We’ve defined citations as any web-based reference of your local business’ name, address, and phone number, and we’ve explained how they affect search engine visibility and rankings. Now, let’s outline a plan for building and earning these vitally important references.
1). Google comes first Google is such a fundamental local business asset that many local SEO experts don’t term it a “citation.” That being said, your Google My Business listing is the most important listing to develop and manage well. Google’s domination of local search makes your listing there incredibly valuable.
2). Core structured citations Search engines, local business directories, and apps offer a specific structure for building out listings. There’s a core set of quality platforms on which nearly any type of local business can get listed. In the US, these would include:
At the very least, each local business needs to create and manage an accurate listing on all of the above platforms, ensuring that they don’t have duplicate listings on any of them.
There are several options for dealing with your core citations. You can build and manage them manually, keeping track of their ongoing status in a spreadsheet. You could also pay a third party to do this for you. Finally, you can opt for the convenience of an automated citation management service like Moz Local, which not only builds citations but also alerts you to any changes made to them and tracks your progress over time. Some core citations are free, while others are either paid or offer both free and paid listings.
3). Geo- and industry-specific platforms Depending on your industry and the physical location of your business, additional platforms may offer opportunities for building more high-value structured citations. For example, hotels and other hospitality industry enterprises can get listed on the very popular travel review website, TripAdvisor.com. Doctors can get listed on a site like HealthGrades.com. Attorneys can get listed at FindLaw.com. General contractors, home service providers, and many other business models will be able to seek out professional/trade association sites on which to build additional citations. Chamber of commerce websites, local business associations, and community hubs also offer places to get listed which are specific to the geography you serve. Some of these citations will be free, while others may require payment. A good rule of thumb is to only pay for a listing on a geo/industry platform if it will send enough traffic or transactions your way to justify the expense.
4). Unstructured citations An unstructured citation occurs on any website or app that isn’t specifically structured for the publication of local business listings. For example, mentions in a news article, a blog post, or on a social media platform act as a reference to your business, just like a structured citation. You can build unstructured citations by submitting editorials or other material to local newspapers, getting featured on blogs, sponsoring groups or events, or engaging in social media campaigns. Additionally, you can earn voluntary mentions of your business by publishing exceptional content, being newsworthy, or by simply being popular. Once a local business has built its Google My Business listing, its core citations, and its geo/industry-specific citations, it’s rarely worth it to continue building an endless supply of citations on low-quality directories. Instead, focus on earning new unstructured citations from noteworthy websites and apps, as they can introduce your brand to new audiences and bring new traffic and transactions to your business. In competitive markets, valuable unstructured citations (like a mention in a major online news piece) can be competitive difference-makers.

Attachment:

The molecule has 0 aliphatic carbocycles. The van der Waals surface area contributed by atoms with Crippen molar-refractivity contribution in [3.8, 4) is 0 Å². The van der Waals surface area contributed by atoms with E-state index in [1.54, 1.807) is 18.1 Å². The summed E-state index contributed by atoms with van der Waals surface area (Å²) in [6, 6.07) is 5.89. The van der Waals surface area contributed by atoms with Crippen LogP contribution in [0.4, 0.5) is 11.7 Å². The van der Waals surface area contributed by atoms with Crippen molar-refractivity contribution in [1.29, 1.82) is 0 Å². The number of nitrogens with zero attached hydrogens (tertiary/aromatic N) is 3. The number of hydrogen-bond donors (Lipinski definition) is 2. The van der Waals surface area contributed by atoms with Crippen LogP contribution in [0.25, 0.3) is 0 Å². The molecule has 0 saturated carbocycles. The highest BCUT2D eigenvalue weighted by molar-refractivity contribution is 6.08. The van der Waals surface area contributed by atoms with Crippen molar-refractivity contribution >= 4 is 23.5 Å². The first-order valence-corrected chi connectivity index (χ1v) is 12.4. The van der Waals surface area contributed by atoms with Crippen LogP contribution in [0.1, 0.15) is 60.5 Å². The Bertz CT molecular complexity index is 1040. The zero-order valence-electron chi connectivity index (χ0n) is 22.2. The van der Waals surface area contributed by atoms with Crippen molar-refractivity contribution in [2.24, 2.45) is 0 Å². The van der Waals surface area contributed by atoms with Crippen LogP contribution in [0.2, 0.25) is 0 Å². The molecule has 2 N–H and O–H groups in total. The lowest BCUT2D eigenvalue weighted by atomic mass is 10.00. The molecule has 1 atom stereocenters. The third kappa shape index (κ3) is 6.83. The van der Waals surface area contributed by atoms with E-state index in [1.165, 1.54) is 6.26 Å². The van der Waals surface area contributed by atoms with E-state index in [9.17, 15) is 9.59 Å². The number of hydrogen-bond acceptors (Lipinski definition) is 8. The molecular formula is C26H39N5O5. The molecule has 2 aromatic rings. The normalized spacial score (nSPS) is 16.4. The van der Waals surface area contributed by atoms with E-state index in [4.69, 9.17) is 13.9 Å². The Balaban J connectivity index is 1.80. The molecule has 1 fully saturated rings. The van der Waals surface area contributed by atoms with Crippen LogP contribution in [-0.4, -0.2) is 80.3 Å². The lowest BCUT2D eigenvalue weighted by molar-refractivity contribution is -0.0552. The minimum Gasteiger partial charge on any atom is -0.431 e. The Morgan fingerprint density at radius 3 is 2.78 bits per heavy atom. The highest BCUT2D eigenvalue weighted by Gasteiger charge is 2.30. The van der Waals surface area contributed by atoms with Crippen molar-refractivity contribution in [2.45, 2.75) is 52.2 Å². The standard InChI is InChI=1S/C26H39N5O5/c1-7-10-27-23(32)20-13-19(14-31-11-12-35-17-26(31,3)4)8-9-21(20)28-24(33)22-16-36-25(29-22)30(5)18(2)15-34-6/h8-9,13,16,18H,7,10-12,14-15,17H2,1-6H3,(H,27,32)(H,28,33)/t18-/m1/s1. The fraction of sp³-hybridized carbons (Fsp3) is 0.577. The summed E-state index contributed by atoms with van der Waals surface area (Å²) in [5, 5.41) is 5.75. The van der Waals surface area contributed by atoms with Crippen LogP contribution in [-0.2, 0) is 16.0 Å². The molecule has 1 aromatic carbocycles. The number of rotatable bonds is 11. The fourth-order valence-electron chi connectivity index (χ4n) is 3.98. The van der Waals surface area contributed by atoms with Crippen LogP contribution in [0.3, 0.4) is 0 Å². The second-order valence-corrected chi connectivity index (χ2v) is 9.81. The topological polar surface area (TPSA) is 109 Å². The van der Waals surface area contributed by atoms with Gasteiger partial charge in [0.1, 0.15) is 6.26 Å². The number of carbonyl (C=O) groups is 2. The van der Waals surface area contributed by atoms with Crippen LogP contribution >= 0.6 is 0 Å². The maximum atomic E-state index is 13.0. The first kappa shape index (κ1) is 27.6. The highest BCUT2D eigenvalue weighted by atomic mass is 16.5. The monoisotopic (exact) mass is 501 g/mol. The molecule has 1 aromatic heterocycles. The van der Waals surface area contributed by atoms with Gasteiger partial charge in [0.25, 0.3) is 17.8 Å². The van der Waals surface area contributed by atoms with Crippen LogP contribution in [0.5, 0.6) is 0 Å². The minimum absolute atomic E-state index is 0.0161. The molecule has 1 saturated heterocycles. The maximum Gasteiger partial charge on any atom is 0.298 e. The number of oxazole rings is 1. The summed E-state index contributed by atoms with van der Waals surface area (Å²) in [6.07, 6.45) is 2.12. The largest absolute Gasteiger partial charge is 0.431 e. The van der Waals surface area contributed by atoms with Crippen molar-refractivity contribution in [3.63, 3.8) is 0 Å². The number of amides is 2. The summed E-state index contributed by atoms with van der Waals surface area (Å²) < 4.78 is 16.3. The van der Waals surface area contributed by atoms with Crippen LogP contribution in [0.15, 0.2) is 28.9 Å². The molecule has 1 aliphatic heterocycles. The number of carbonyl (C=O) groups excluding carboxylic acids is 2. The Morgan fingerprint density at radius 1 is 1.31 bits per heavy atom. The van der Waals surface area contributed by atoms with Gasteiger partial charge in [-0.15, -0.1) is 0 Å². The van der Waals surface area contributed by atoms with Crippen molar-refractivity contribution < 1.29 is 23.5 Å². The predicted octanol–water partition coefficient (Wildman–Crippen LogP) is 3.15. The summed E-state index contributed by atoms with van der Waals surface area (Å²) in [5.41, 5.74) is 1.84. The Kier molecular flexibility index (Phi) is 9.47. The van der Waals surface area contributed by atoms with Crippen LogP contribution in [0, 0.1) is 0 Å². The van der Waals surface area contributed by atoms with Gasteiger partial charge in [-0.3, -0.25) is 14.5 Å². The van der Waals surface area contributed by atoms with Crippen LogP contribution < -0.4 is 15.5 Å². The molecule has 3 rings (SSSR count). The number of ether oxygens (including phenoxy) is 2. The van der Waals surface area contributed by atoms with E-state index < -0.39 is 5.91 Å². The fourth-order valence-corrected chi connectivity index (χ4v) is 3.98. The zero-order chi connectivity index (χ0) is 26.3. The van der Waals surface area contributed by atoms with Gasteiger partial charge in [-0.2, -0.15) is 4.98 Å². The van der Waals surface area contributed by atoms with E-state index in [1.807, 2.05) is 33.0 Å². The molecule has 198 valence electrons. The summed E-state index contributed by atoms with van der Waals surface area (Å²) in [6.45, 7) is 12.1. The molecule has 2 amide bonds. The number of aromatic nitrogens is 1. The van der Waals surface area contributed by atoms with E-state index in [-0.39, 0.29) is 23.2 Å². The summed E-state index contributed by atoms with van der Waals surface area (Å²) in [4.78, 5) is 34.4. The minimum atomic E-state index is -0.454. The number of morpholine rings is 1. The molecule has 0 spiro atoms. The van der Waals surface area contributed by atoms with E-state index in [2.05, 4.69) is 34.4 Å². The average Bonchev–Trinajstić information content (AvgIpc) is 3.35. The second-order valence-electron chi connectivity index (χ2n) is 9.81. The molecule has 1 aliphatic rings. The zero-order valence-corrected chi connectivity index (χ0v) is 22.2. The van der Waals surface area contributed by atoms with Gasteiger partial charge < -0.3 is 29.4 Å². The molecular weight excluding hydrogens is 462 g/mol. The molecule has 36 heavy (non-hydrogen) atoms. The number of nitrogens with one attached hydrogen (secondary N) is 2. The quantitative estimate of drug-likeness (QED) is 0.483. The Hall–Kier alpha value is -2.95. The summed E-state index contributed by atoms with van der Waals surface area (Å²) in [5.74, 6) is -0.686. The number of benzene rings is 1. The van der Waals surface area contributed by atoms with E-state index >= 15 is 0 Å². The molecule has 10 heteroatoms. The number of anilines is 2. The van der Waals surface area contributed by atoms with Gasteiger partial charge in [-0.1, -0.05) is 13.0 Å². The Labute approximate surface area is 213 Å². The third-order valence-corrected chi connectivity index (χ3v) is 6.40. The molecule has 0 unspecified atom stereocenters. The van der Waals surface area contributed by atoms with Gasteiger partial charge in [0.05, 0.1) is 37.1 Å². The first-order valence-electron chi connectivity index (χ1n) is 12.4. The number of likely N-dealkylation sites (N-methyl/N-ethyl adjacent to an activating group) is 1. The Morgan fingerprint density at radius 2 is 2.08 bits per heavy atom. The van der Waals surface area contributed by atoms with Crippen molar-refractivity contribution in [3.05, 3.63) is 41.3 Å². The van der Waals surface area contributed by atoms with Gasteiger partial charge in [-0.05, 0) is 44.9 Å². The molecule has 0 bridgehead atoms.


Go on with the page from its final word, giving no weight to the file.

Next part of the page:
5). Don’t forget your website We’re mentioning it last, but your website is the most authoritative representation of your business data on the Internet. Be sure that your name, address, and phone number are formatted and spelled consistently any place they appear on your site. Don’t overlook your header and footer, or references deep within pages of your site. If any part of your business data changes, audit your entire website to correct all references.
6). Remember that all citations serve a dual purpose: To be visible on the platforms that your consumer base uses so that they can find accurate information about your company and connect with it To ensure that search engines like Google find a broad and accurate representation of your business around the web on quality platforms, increasing your chances of ranking well in the local SERPs for important terms. Your ultimate, unifying goal when building citations is to make sure that both consumers and search engines are being properly informed about your business information anywhere it’s published on the web.